Now to the case. The facts are simple. A couple separates, and there is a dispute over whether the plaintiff, who wants to move back to Spain, can take their daughter with her. They go to trial, unrepresented by lawyers, and the trials takes up 10 hearing days. The plaintiff is hit with a “hearing fees” bill of over 3500$ (some of which the defendant might have to cover). The fees are so high, in part, because they are imposed on a sliding scale – the longer a trial is, the higher the fee imposed for each additional day. She cannot pay, and asks the court to relieve her. The court might do this by finding her to be “indigent”. Indigent litigants have traditionally been exempt from having to pay court fees. But, Justice McEwan insists, ‘indigent’ means really, really poor. So poor one can’t afford to pay a $100 filing fee, for instance. “It is an awkward word to use to describe a middle class family’s inability to pay a month’s net salary for the two-week ‘rent’ of a courtroom” (par. 26). The exemption does not apply. The only way the plaintiff can get out of having to pay is if the fee is unconstitutional. That’s what the decision is about.

There are at least three strands of argument running through Justice McEwan’s reasons. He does not distinguish them, but they are in fact quite different. One is that the fees infringe an individual right – access to justice, the right to have one’s day in court. Another is that there is something wrong with a chooser-user-payer model of government services; a court is a public service, and should be available to all, regardless of ability to pay. The third – and I think the most significant for Justice McEwan – is that the imposition of the fees proceeds from and results in a redefinition of the courts’ role by rationing access to courtrooms and trying to steer dispute settlement to other venues. This, in Justice McEwan’s view, subordinates courts to the legislature and violates the separation and equality of the branches of government.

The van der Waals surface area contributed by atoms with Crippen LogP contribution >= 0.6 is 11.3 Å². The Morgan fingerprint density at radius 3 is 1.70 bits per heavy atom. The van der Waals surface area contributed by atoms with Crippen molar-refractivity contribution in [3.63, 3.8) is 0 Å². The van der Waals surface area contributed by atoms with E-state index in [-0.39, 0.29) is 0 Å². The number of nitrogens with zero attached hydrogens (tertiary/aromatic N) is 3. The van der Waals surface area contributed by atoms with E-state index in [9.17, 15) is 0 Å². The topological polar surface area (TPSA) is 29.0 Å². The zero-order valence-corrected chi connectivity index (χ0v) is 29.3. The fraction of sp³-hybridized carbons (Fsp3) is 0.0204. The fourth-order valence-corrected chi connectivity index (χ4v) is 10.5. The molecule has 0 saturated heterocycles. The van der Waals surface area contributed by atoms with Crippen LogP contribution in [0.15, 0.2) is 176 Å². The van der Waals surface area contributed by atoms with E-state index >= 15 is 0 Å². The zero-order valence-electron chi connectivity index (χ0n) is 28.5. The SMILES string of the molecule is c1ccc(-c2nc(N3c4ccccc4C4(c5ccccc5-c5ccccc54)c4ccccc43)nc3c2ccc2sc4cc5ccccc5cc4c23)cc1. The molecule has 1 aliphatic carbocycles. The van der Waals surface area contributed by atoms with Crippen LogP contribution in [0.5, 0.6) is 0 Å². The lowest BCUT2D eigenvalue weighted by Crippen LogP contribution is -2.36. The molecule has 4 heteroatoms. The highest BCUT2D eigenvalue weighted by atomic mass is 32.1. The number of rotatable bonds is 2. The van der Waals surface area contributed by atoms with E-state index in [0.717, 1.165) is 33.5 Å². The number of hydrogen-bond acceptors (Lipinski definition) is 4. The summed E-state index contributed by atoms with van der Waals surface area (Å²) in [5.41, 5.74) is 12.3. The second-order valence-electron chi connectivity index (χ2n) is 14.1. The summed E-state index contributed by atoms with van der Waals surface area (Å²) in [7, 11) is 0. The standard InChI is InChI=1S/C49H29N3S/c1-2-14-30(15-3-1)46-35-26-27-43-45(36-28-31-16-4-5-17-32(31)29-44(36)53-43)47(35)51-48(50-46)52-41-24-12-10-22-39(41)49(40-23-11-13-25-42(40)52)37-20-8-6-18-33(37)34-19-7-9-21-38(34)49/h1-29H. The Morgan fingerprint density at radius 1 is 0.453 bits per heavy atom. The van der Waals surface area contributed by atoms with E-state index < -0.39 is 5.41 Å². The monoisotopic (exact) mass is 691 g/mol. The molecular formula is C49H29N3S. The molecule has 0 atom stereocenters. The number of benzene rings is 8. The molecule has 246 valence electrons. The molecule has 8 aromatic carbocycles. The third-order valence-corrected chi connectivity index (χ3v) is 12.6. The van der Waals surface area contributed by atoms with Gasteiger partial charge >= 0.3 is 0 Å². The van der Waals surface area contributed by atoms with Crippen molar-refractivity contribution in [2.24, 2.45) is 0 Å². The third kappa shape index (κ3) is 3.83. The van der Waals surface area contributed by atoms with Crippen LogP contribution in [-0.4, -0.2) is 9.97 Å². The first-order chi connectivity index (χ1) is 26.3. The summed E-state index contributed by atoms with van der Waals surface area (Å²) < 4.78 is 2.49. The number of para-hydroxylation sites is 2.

All of these reasons lead Justice McEwan to conclude that hearing fees are unconstitutional because they violate unwritten constitutional principles and the federal division of powers. Limiting access to courts runs counter to the Rule of Law. It is also undemocratic because court participate in the elaboration of law, and going to court thus amounts to participating in the democratic process (which is not limited to voting). A redefinition of the courts’ role, especially one that limits people’s access to courts, is beyond of provincial powers over “the Constitution, Maintenance, and Organization of Provincial Courts” under subs. 92(14) of the Constitution Act, 1867. Justice McEwan did not consider the applicability of the Charter, which was also raised in argument.

Well, that’s enough for a summary, though this only skims the surface of the judgment. I will have some comments tomorrow.